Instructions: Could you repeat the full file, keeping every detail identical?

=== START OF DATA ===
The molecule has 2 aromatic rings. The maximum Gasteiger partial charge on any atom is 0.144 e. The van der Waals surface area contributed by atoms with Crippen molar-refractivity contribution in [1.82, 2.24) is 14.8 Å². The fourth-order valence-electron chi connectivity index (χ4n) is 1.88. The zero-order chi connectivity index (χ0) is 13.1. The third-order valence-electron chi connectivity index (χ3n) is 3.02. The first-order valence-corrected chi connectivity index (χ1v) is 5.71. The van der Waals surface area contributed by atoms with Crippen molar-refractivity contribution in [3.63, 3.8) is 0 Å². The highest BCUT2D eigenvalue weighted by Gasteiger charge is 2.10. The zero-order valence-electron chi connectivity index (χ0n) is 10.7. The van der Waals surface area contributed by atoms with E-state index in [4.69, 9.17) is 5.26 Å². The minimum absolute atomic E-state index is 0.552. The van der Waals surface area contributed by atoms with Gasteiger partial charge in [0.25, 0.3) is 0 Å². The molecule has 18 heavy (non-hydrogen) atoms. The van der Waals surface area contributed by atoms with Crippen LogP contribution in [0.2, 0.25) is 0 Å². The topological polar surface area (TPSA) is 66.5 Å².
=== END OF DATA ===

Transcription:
The molecule has 2 aromatic rings. The maximum Gasteiger partial charge on any atom is 0.144 e. The van der Waals surface area contributed by atoms with Crippen molar-refractivity contribution in [1.82, 2.24) is 14.8 Å². The fourth-order valence-electron chi connectivity index (χ4n) is 1.88. The zero-order chi connectivity index (χ0) is 13.1. The third-order valence-electron chi connectivity index (χ3n) is 3.02. The first-order valence-corrected chi connectivity index (χ1v) is 5.71. The van der Waals surface area contributed by atoms with Crippen molar-refractivity contribution in [3.63, 3.8) is 0 Å². The highest BCUT2D eigenvalue weighted by Gasteiger charge is 2.10. The zero-order valence-electron chi connectivity index (χ0n) is 10.7. The van der Waals surface area contributed by atoms with E-state index in [4.69, 9.17) is 5.26 Å². The minimum absolute atomic E-state index is 0.552. The van der Waals surface area contributed by atoms with Gasteiger partial charge in [0.25, 0.3) is 0 Å². The molecule has 18 heavy (non-hydrogen) atoms. The van der Waals surface area contributed by atoms with Crippen LogP contribution in [0.2, 0.25) is 0 Å². The topological polar surface area (TPSA) is 66.5 Å².